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Darryl Lee Briscoe v. Gonzales

December 7, 2010


The opinion of the court was delivered by: Gregory G. Hollows United States Magistrate Judge


Petitioner is a state prisoner proceeding pro se and in forma pauperis, has filed an amended petition for a writ of habeas corpus pursuant to 28 U.S.C. § 2254, pursuant to the Order, filed on October 7, 2010 (docket # 15). Petitioner has consented to the jurisdiction of the undersigned. See consent form, filed on October 8, 2010 (docket # 16).

Petitioner is challenging a 1992 conviction for assault, terrorist threats and rape, according to the amended petition, for which he was sentenced to a term of 48 years. Amended Petition (AP), p. 1. Petitioner raises the following grounds: 1) ineffective assistance of counsel; 2) prosecutorial misconduct; 3) judicial bias; 4) insufficient evidence; 5) "hoaxing, farcing and shamings" in his court proceedings; and 6) unlawful arrest (by which he apparently intends to implicate Miranda*fn2 violations). AP, pp. 4-5, 8.*fn3

Other than claim 4, however, the insufficient evidence*fn4 claim, petitioner makes no showing whatever that any ground has been exhausted. As petitioner has been previously informed, exhausting state court remedies is a prerequisite to the granting of a petition for writ of habeas corpus. 28 U.S.C. § 2254(b)(1). See Order, filed on October 7, 2010, p. 2. If exhaustion is to be waived, it must be waived explicitly by respondent's counsel. 28 U.S.C. § 2254(b)(3).*fn5

Id., at 2-3. A waiver of exhaustion, thus, may not be implied or inferred. A petitioner satisfies the exhaustion requirement by providing the highest state court with a full and fair opportunity to consider all claims before presenting them to the federal court. Picard v. Connor, 404 U.S. 270, 276 (1971); Middleton v. Cupp, 768 F.2d 1083, 1086 (9th Cir.), cert. denied, 478 U.S. 1021 (1986). Id. at 3.

Curiously, petitioner makes no reference to the prior federal court challenges he indicated he had raised to his conviction in his original petition, so at this point the court will not conclude that petitioner has brought a successive petition for which he must first seek permission from the Ninth Circuit before proceeding in this court. See Order, filed on October 7, 2010, p. 3. However, because petitioner has, despite the passage of some eighteen years, evidently failed to exhaust all but one ground of the instant mixed petition (a petition of exhausted and unexhausted claims), on the face of it, he will have some difficulty in proceeding on all of the grounds that he has set forth.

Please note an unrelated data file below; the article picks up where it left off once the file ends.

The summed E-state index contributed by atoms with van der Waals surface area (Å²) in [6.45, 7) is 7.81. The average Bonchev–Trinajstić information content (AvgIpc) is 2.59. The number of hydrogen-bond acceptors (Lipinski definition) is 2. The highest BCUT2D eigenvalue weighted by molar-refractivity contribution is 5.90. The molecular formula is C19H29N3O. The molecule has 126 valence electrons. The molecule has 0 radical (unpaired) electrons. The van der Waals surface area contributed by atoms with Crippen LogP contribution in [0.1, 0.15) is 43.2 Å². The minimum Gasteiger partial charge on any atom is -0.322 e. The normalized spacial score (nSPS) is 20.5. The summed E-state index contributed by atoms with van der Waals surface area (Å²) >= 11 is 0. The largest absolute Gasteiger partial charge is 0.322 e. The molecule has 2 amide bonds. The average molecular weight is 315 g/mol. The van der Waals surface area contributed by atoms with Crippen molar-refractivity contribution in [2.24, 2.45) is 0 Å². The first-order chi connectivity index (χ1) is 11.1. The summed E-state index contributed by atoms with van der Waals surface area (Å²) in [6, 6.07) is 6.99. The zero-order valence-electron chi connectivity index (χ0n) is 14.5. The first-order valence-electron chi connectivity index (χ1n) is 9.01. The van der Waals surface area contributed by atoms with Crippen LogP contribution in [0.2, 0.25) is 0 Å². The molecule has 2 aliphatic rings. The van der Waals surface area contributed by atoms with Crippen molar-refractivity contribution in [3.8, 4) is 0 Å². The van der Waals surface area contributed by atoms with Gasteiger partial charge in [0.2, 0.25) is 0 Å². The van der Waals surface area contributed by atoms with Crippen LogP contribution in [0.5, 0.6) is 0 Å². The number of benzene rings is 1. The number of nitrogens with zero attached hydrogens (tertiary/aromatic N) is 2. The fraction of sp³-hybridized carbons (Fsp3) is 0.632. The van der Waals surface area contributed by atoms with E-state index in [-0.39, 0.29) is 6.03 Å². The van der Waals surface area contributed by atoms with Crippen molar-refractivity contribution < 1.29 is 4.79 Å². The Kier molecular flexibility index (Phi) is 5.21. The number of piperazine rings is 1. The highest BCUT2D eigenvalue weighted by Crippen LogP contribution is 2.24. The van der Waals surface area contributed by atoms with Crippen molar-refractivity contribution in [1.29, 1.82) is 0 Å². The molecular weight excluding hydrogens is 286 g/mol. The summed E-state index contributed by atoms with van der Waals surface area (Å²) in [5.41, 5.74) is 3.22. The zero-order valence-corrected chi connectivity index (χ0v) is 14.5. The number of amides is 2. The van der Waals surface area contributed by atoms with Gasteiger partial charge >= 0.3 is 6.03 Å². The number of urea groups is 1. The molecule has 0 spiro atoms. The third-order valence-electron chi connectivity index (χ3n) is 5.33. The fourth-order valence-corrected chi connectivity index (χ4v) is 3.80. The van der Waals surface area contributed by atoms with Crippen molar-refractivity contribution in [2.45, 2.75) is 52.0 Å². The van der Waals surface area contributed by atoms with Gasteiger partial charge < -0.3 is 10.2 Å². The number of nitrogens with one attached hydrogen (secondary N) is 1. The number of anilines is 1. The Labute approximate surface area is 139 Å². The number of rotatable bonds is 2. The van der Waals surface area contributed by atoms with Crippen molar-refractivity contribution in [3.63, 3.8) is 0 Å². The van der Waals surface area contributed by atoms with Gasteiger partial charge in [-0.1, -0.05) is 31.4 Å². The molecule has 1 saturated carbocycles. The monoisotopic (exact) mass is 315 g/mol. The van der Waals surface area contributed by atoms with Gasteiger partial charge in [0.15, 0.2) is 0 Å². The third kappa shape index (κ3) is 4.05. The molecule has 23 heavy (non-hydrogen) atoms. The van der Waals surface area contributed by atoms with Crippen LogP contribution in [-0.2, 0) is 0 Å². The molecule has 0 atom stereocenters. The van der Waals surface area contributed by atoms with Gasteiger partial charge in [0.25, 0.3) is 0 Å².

In Rhines v. Weber, 544 U.S. 269, 125 S.Ct. 1528 (2005), the United States Supreme Court found that a stay and abeyance of a mixed federal petition should be available only in the limited circumstance that good cause is shown for a failure to have first exhausted the claims in state court, that the claim or claims at issue potentially have merit and that there has been no indication that petitioner has been intentionally dilatory in pursuing the litigation. Rhines, supra, at 277-78, 125 S.Ct at 1535. Petitioner was previously cautioned by this court that there is a one year statute of limitations for non-capital habeas petitions filed in federal court and that in most cases, the one year period will start to run on the date on which the state court judgment became final by the conclusion of direct review or the expiration of time for seeking direct review, although the statute of limitations is tolled while a properly filed application for state post-conviction or other collateral review is pending. 28 U.S.C. § 2244(d). See Order, filed on October 7, 2010, p. 2. Therefore, petitioner, should he choose to proceed on all of the claims of the amended petition, must seek a stay in this court while attempting to exhaust what appear to be very untimely claims in state court. In order to obtain such a stay, petitioner must, within twenty-eight days, show good cause for what appears to be an extraordinarily inordinate delay; he will further have to show much more than he has to date that there is any merit to his unexhausted claims, and he must demonstrate somehow that he has not been intentionally dilatory in proceeding on his claims.

Alternatively, petitioner may seek, within twenty-eight days, a stay of an exhausted-claims-only petition pursuant to King v.Ryan, 564 F.3d 1133 (9th Cir. 2009) (citing Kelly v. Small, 315 F.3d 1063 (9th Cir. 2003)). Petitioner is cautioned, however, that if he uses the Kelly procedure, he "will be able to amend his unexhausted claims back into his federal petition once he has exhausted them only if those claims are determined to be timely." King, supra, 564 F.3d at 1140-41. This appears to be a daunting task in this instance.

Finally, should petitioner wish to forego seeking a stay, he must so inform the court, within twenty-eight days, and all of his claims except claim 4 will be stricken from the amended petition and respondent will be directed to respond to that claim only.

In accordance with the above, IT IS HEREBY ORDERED that:

1. The Clerk of the Court is directed to substitute Warden Gonzales as respondent in the docket of this case in place of Solano County Superior Court.

2. Within twenty-eight days, petitioner shall file briefing, days, as described above, addressing how he wishes to proceed in this matter.

3. Failure to respond to this order will result in ...

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